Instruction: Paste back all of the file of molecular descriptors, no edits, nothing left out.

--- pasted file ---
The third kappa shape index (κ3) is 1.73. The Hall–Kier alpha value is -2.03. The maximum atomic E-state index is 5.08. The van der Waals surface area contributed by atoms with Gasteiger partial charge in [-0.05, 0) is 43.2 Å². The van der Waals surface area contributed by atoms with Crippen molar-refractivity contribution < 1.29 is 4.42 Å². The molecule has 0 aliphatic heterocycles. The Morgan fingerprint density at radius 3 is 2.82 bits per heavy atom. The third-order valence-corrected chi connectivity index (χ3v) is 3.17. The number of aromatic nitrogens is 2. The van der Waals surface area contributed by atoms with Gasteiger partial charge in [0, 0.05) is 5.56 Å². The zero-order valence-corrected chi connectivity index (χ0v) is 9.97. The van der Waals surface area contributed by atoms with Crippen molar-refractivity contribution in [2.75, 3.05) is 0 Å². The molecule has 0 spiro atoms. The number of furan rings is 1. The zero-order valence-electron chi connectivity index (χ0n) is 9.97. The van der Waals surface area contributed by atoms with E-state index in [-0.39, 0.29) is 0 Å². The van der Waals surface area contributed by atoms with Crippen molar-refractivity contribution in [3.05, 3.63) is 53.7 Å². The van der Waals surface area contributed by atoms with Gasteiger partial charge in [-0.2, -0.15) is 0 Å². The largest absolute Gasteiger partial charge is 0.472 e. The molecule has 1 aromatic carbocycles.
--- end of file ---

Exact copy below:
The third kappa shape index (κ3) is 1.73. The Hall–Kier alpha value is -2.03. The maximum atomic E-state index is 5.08. The van der Waals surface area contributed by atoms with Gasteiger partial charge in [-0.05, 0) is 43.2 Å². The van der Waals surface area contributed by atoms with Crippen molar-refractivity contribution < 1.29 is 4.42 Å². The molecule has 0 aliphatic heterocycles. The Morgan fingerprint density at radius 3 is 2.82 bits per heavy atom. The third-order valence-corrected chi connectivity index (χ3v) is 3.17. The number of aromatic nitrogens is 2. The van der Waals surface area contributed by atoms with Gasteiger partial charge in [0, 0.05) is 5.56 Å². The zero-order valence-corrected chi connectivity index (χ0v) is 9.97. The van der Waals surface area contributed by atoms with Crippen molar-refractivity contribution in [2.75, 3.05) is 0 Å². The molecule has 0 spiro atoms. The number of furan rings is 1. The zero-order valence-electron chi connectivity index (χ0n) is 9.97. The van der Waals surface area contributed by atoms with E-state index in [-0.39, 0.29) is 0 Å². The van der Waals surface area contributed by atoms with Crippen molar-refractivity contribution in [3.05, 3.63) is 53.7 Å². The van der Waals surface area contributed by atoms with Gasteiger partial charge in [-0.2, -0.15) is 0 Å². The largest absolute Gasteiger partial charge is 0.472 e. The molecule has 1 aromatic carbocycles.